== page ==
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How Does Your Cat Groom Herself? — 8 Comments

  1. Monty does not have a sequence, but he likes to groom himself by the back window or at the end of our bed, usually after eating or coming in from outside. Friday he got drenched playing outside in a downpour. He didn’t seem to mind. I had a hard time getting him inside. He groomed for a long time after that. Now his fur is so soft and silky, maybe from the rainwater or all the extra grooming.

    • I don’t think really cats feel rain because of their coat and it does help grooming. Perhaps cats are meant to be rained on sometimes. The wild cats are.

  2. This is very interesting I am going to watch more closely and see how it goes with my cats. I know Red was a bit lazy about grooming so I would help him get the knots out regularly. I don’t remember what order he went in. I do notice that if you touch them after they groom (usually thats after they eat or wake up) that they re groom the are I touched.

    • I’ll like to hear on the sequence. I am sure the sequence is not set in stone. It must vary. But Desmond Morris, the author of Cat Watching knows his stuff so the source is good.

  3. As for your Charlie story, making him groom himself, I will have to pay more attention to Tootsie’s behavior in responses to my “scritches” when she is near me on the bed. Certainly she sometimes grooms herself then, but I’d never computed that there could be a “cause and effect” sequence. Interesting!

  4. Hi Michael! Just saw this. Great article, and great story about Charlie.

    I had not paid much attention to how cats groom themselves (orderly and such) until observing my “rental cat” Pookie. There were a lot of indoor days (howling snow and such) and it was fascinating to watch. Much better than TV. Not that I watch TV.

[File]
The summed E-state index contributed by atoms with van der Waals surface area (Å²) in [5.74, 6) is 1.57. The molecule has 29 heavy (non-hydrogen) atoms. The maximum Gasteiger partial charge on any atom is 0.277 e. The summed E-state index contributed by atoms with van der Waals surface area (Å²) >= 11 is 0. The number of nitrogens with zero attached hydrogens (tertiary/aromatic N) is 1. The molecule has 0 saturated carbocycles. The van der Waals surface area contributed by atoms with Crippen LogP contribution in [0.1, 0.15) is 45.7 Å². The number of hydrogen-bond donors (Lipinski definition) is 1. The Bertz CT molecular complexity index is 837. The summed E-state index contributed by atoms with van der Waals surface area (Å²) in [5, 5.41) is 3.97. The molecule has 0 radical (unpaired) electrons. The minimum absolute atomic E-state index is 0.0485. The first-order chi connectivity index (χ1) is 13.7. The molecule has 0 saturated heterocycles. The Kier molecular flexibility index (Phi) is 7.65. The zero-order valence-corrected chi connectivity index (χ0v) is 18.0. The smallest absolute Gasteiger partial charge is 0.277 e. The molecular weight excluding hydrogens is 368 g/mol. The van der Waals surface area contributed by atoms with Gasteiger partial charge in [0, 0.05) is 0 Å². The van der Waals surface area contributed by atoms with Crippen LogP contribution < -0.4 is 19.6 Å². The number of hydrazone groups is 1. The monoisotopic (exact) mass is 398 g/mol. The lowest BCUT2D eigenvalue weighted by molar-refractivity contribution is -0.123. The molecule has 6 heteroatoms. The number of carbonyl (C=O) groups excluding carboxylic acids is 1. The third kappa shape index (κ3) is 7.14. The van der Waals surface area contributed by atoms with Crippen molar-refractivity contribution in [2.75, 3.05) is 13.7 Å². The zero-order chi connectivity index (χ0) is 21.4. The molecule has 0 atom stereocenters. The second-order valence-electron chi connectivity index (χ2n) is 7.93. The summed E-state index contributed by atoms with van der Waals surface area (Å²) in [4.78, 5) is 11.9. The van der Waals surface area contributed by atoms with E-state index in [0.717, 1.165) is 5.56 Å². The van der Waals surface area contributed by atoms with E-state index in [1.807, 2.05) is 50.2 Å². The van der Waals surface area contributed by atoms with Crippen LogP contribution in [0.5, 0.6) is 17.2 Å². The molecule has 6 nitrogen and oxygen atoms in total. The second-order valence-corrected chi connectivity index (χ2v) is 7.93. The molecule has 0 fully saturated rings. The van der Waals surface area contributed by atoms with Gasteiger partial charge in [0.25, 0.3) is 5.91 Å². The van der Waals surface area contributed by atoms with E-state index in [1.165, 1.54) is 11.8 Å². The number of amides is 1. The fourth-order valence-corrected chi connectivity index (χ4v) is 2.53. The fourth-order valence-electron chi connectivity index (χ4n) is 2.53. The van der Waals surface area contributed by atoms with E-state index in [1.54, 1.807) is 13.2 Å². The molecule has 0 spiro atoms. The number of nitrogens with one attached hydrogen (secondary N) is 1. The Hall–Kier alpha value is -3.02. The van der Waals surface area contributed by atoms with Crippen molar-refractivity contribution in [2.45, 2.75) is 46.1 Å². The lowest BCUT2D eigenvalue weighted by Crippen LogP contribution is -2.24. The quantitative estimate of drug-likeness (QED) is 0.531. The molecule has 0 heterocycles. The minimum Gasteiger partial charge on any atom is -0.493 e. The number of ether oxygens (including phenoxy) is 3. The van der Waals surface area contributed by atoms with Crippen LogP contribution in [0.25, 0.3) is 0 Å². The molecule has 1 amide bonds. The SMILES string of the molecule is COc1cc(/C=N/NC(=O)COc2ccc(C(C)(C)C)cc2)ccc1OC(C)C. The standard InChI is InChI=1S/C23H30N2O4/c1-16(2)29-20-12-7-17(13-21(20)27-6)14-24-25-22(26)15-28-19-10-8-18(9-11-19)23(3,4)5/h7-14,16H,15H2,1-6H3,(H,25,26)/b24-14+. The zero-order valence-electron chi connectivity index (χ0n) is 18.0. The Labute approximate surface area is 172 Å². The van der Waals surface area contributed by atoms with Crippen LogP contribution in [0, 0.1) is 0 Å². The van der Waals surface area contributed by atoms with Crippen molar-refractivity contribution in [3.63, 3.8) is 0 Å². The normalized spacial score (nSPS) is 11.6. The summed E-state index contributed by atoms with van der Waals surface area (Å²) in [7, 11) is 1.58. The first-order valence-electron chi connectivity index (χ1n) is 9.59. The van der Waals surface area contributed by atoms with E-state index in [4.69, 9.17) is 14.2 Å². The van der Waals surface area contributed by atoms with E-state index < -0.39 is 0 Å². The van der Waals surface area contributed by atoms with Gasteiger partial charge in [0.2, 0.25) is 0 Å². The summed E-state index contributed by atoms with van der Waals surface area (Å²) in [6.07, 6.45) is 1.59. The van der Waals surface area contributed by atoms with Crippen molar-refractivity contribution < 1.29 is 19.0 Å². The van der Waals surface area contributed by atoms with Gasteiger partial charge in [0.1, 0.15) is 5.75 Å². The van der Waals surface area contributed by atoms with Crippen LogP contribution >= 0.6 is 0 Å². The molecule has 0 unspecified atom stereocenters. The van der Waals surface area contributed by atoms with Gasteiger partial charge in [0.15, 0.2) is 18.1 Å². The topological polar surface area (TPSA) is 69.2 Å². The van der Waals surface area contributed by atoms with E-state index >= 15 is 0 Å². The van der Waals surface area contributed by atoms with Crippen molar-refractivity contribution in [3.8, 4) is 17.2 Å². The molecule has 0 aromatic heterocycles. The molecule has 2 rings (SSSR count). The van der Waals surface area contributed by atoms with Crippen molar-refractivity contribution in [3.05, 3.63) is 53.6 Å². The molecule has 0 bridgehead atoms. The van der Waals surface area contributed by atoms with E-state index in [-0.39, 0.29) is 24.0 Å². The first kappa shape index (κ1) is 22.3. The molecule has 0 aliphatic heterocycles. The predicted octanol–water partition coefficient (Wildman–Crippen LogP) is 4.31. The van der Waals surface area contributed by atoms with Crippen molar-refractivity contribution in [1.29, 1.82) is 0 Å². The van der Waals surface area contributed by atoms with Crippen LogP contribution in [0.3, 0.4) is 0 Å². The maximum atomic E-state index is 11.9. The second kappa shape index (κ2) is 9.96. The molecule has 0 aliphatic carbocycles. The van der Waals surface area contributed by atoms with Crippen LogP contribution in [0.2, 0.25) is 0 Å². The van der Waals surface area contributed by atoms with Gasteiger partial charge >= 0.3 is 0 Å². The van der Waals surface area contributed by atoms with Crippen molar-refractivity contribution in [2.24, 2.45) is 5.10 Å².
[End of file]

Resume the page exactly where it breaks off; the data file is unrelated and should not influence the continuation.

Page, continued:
The order you posted as the “classic” sequence certainly fits with Pookie’s behavior- even though I honestly can’t remember the sequence, it sounds “right”. And, certainly same as for Charlie- with intensity and commitment!

    Pookie was/ is short-haired cat, whereas Tootsie Maine coon is long-haired (course) and I wonder if this makes a difference. Tootsie undoubtedly gets various items tangled in her fur, whereas a short-haired cat would not have this problem. Maybe this explains the apparent “randomness”- she deals with problems on an as-need basis!

    What I didn’t say before is that there is one time when she is “orderly”- always such after devouring a meal- steps 1-3 you note above. Orderly and predictable. This, I’ve thought, is an adaptive response- probably genetically programmed for an important reason- I watch, and fancifully imagine Tootsie thinking “okay, gotta get rid of these food odors on my fur, the bits of food that got stuck on my whiskers, so I don’t smell like “food” to a predator.”

    • Yes, thanks VG for the “adaptive response” idea. I guess everything a cat does is for a reason and that reason ends up being about survival. The same for us. So if a cat starts at the head: eyes, whiskers, nose and ears, I suppose those are the most important bits of the cat in respect of survival and they need to be maintained in tip top condition more than the rest. Maybe that is the reason for the sequence in autogrooming.

      • Ah! An interesting extension of the idea! Not only to keep from “smelling like food”, but also keeping important bits in tip top condition. I like this idea a lot! Makes total sense.

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